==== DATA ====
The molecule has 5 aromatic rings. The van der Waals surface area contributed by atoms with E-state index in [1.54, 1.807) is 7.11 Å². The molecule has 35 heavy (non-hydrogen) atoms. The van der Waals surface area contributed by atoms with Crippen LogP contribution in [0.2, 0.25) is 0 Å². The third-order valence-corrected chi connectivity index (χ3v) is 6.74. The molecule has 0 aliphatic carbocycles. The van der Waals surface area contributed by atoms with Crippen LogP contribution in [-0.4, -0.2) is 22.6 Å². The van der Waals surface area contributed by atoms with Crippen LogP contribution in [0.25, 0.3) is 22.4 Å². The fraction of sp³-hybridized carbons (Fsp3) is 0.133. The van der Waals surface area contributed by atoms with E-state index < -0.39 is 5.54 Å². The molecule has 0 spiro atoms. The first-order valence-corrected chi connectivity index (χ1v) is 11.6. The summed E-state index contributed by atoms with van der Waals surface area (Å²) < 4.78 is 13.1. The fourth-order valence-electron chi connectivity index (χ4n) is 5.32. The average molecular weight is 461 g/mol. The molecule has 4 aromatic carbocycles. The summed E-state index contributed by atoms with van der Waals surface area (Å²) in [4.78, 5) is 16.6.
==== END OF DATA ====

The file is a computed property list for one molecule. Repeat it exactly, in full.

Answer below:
The molecule has 5 aromatic rings. The van der Waals surface area contributed by atoms with E-state index in [1.54, 1.807) is 7.11 Å². The molecule has 35 heavy (non-hydrogen) atoms. The van der Waals surface area contributed by atoms with Crippen LogP contribution in [0.2, 0.25) is 0 Å². The third-order valence-corrected chi connectivity index (χ3v) is 6.74. The molecule has 0 aliphatic carbocycles. The van der Waals surface area contributed by atoms with Crippen LogP contribution in [-0.4, -0.2) is 22.6 Å². The van der Waals surface area contributed by atoms with Crippen LogP contribution in [0.25, 0.3) is 22.4 Å². The fraction of sp³-hybridized carbons (Fsp3) is 0.133. The van der Waals surface area contributed by atoms with E-state index < -0.39 is 5.54 Å². The molecule has 0 spiro atoms. The first-order valence-corrected chi connectivity index (χ1v) is 11.6. The summed E-state index contributed by atoms with van der Waals surface area (Å²) < 4.78 is 13.1. The fourth-order valence-electron chi connectivity index (χ4n) is 5.32. The average molecular weight is 461 g/mol. The molecule has 4 aromatic carbocycles. The summed E-state index contributed by atoms with van der Waals surface area (Å²) in [4.78, 5) is 16.6.